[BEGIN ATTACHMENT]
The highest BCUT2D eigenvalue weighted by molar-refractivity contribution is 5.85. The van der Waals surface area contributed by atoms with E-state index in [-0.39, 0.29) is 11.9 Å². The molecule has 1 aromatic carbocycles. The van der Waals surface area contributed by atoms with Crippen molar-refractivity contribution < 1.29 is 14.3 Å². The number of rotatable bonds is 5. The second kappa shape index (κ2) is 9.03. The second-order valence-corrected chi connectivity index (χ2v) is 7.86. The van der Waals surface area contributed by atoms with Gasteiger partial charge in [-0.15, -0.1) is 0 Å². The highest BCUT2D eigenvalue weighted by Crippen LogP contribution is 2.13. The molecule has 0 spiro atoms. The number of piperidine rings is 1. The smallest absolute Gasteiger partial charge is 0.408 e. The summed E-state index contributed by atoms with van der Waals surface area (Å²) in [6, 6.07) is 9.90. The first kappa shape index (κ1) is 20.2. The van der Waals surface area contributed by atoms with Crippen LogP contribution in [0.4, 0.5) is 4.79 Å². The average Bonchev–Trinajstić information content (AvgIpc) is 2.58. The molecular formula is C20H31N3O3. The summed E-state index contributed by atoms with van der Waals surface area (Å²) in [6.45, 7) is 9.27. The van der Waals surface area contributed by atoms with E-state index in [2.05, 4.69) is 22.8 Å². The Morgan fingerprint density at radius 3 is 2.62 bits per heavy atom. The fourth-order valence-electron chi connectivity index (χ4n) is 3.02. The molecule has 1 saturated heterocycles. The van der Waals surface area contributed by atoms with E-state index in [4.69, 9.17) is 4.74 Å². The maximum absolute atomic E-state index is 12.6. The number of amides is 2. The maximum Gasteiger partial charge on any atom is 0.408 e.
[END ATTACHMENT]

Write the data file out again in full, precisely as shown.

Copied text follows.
The highest BCUT2D eigenvalue weighted by molar-refractivity contribution is 5.85. The van der Waals surface area contributed by atoms with E-state index in [-0.39, 0.29) is 11.9 Å². The molecule has 1 aromatic carbocycles. The van der Waals surface area contributed by atoms with Crippen molar-refractivity contribution < 1.29 is 14.3 Å². The number of rotatable bonds is 5. The second kappa shape index (κ2) is 9.03. The second-order valence-corrected chi connectivity index (χ2v) is 7.86. The van der Waals surface area contributed by atoms with Gasteiger partial charge in [-0.15, -0.1) is 0 Å². The highest BCUT2D eigenvalue weighted by Crippen LogP contribution is 2.13. The molecule has 0 spiro atoms. The number of piperidine rings is 1. The smallest absolute Gasteiger partial charge is 0.408 e. The summed E-state index contributed by atoms with van der Waals surface area (Å²) in [6, 6.07) is 9.90. The first kappa shape index (κ1) is 20.2. The van der Waals surface area contributed by atoms with Crippen LogP contribution in [0.4, 0.5) is 4.79 Å². The average Bonchev–Trinajstić information content (AvgIpc) is 2.58. The molecular formula is C20H31N3O3. The summed E-state index contributed by atoms with van der Waals surface area (Å²) in [6.45, 7) is 9.27. The van der Waals surface area contributed by atoms with E-state index in [2.05, 4.69) is 22.8 Å². The Morgan fingerprint density at radius 3 is 2.62 bits per heavy atom. The fourth-order valence-electron chi connectivity index (χ4n) is 3.02. The molecule has 1 saturated heterocycles. The van der Waals surface area contributed by atoms with E-state index in [4.69, 9.17) is 4.74 Å². The maximum absolute atomic E-state index is 12.6. The number of amides is 2. The maximum Gasteiger partial charge on any atom is 0.408 e.